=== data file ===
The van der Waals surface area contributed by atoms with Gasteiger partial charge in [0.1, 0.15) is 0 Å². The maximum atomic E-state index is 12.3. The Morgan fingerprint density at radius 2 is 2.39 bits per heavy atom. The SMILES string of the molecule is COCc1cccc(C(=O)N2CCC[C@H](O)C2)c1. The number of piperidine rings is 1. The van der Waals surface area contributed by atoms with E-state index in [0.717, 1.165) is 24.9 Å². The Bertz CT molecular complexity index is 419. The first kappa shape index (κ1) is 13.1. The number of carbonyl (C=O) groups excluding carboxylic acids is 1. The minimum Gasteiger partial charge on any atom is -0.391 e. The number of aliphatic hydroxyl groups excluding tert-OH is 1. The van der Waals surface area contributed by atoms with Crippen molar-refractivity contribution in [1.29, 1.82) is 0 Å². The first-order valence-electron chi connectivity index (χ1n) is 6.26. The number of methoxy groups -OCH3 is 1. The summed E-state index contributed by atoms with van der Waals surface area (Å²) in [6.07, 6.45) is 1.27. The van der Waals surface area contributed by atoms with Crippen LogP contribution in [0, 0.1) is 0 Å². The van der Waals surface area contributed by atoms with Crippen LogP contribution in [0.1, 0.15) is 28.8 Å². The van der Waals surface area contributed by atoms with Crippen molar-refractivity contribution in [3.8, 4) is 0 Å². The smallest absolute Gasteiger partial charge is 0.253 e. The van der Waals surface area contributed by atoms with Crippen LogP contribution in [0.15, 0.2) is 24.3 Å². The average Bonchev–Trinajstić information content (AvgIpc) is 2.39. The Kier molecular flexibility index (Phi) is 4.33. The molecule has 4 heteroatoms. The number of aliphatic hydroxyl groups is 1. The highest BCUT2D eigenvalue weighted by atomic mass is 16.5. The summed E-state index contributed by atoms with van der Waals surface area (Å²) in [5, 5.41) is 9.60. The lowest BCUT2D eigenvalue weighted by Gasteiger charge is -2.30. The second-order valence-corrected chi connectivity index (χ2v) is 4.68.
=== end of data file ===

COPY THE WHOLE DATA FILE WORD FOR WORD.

The van der Waals surface area contributed by atoms with Gasteiger partial charge in [0.1, 0.15) is 0 Å². The maximum atomic E-state index is 12.3. The Morgan fingerprint density at radius 2 is 2.39 bits per heavy atom. The SMILES string of the molecule is COCc1cccc(C(=O)N2CCC[C@H](O)C2)c1. The number of piperidine rings is 1. The van der Waals surface area contributed by atoms with E-state index in [0.717, 1.165) is 24.9 Å². The Bertz CT molecular complexity index is 419. The first kappa shape index (κ1) is 13.1. The number of carbonyl (C=O) groups excluding carboxylic acids is 1. The minimum Gasteiger partial charge on any atom is -0.391 e. The number of aliphatic hydroxyl groups excluding tert-OH is 1. The van der Waals surface area contributed by atoms with Crippen molar-refractivity contribution in [1.29, 1.82) is 0 Å². The first-order valence-electron chi connectivity index (χ1n) is 6.26. The number of methoxy groups -OCH3 is 1. The summed E-state index contributed by atoms with van der Waals surface area (Å²) in [6.07, 6.45) is 1.27. The van der Waals surface area contributed by atoms with Crippen LogP contribution in [0, 0.1) is 0 Å². The van der Waals surface area contributed by atoms with Crippen LogP contribution in [0.1, 0.15) is 28.8 Å². The van der Waals surface area contributed by atoms with Crippen molar-refractivity contribution in [3.8, 4) is 0 Å². The smallest absolute Gasteiger partial charge is 0.253 e. The van der Waals surface area contributed by atoms with Crippen LogP contribution in [0.15, 0.2) is 24.3 Å². The average Bonchev–Trinajstić information content (AvgIpc) is 2.39. The Kier molecular flexibility index (Phi) is 4.33. The molecule has 4 heteroatoms. The number of aliphatic hydroxyl groups is 1. The highest BCUT2D eigenvalue weighted by atomic mass is 16.5. The summed E-state index contributed by atoms with van der Waals surface area (Å²) in [5, 5.41) is 9.60. The lowest BCUT2D eigenvalue weighted by Gasteiger charge is -2.30. The second-order valence-corrected chi connectivity index (χ2v) is 4.68.